Here in the United States, young teenage girls are kept busy with cheerleading, soccer, music lessons, and other activities.

The cultural expectation is for them to work hard and then go off to college or trade school.

In Guatemala, however, teenage girls help raise their siblings and face the dangers of rape and burglary every single day. They’re forced to walk the streets to school or to ride public transportation—both of which are very dangerous. They sleep in the same bed with at least one other sibling and sometimes two.

The cultural expectation for girls in Guatemala is to marry at the age of 14 and then begin having children, which satisfies the fathers of low-income families. It’s one less mouth to feed.

I have a huge heart for young girls, so this just breaks my heart.

I had the incredible opportunity to travel to Guatemala last week with a team from Compassion International and a special group of women from LifeWay. I have been sponsoring at least one child for the last six years. Recently, I decided to sponsor another child in Guatemala and had one of the most meaningful afternoons of my life meeting her and her young mother.

Yosmery (her given name is Yeily Yosmery Noemi Navas Lopez) will soon be eight years old. She is the most precious, playful little girl and stole my heart with just her smile. She’s had multiple hip surgeries, forcing her to be in full body casts for three months after each surgery. Yosemery knows what it means to struggle.

Lifeway Trip

Photo Credit: Paul Sherar

Lifeway Trip

Photo Credit: Paul Sherar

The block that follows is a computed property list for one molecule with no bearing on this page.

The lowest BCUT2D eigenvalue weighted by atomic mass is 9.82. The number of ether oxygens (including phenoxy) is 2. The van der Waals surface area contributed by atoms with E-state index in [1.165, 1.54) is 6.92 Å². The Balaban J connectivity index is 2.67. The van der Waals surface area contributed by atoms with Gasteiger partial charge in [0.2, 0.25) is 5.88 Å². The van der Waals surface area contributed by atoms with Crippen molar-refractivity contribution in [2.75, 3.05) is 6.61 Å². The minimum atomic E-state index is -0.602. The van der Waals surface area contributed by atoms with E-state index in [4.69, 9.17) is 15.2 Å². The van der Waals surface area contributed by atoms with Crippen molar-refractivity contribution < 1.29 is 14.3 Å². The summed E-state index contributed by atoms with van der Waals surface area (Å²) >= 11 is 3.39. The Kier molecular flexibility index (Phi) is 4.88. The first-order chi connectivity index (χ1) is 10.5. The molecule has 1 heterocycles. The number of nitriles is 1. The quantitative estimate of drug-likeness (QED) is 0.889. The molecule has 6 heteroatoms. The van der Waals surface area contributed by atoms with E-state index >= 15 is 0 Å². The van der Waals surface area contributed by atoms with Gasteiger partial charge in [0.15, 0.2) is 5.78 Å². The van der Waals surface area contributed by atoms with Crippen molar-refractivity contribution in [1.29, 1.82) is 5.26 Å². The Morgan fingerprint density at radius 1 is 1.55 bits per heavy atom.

We also had the neat opportunity to meet with several young women who have excelled against all odds.

Cindy is part of the Leadership Development Program (LDP) with Compassion, along with 150 young adults from all over Guatemala. Cindy told us about the requirements for getting into the program as well as the benefits of being sponsored. She is studying business and wants to one day have her own.

Lifeway Trip

Photo Credit: Paul Sherar

Lifeway Trip

Photo Credit: Paul Sherar

Cindy told us that one of the biggest benefits of sponsorship was the love and care she received from other women. She explained that her mom couldn’t show her love because she was so young when Cindy was little. Cindy had to learn how to care for herself, but she also learned—because of Compassion—about Jesus.

At another Child Development Center, we met with a group of young women who were giving back to the center where they had once been sponsored children. These sweet girls had unique challenges because of different circumstances, but they were still paying it forward.

Lifeway Trip

Photo Credit: Paul Sherar

They work with Compassion children by teaching them about music and baking.  We had the honor of praying over these girls while encouraging them to keep growing in the Lord.

Lifeway Trip

Photo Credit: Paul Sherar

Lifeway Trip

Photo Credit: Paul Sherar

My prayer for Yosmery—and all the girls we met—is that the Lord would continue to use Compassion as a catalyst to help these young women achieve their dreams.

Lifeway Trip

Photo Credit: Paul Sherar

Lifeway Trip

Photo Credit: Paul Sherar

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As I’ve told everyone since we returned: If you are not sponsoring a child now, please prayerfully consider doing so. It changes a life of a child, their future, and the hope of an eternal home where there is no danger, hunger, or pain.

Faith Whatley is the director of adult ministry for LifeWay Christian Resources. She and her husband, Jimmy, have two grown children, an amazing daughter-in-law, and live in Nashville, Tenn.

Click here to learn more about Compassion International and how you, too, can get involved with what God is doing in the lives of children all around the globe.

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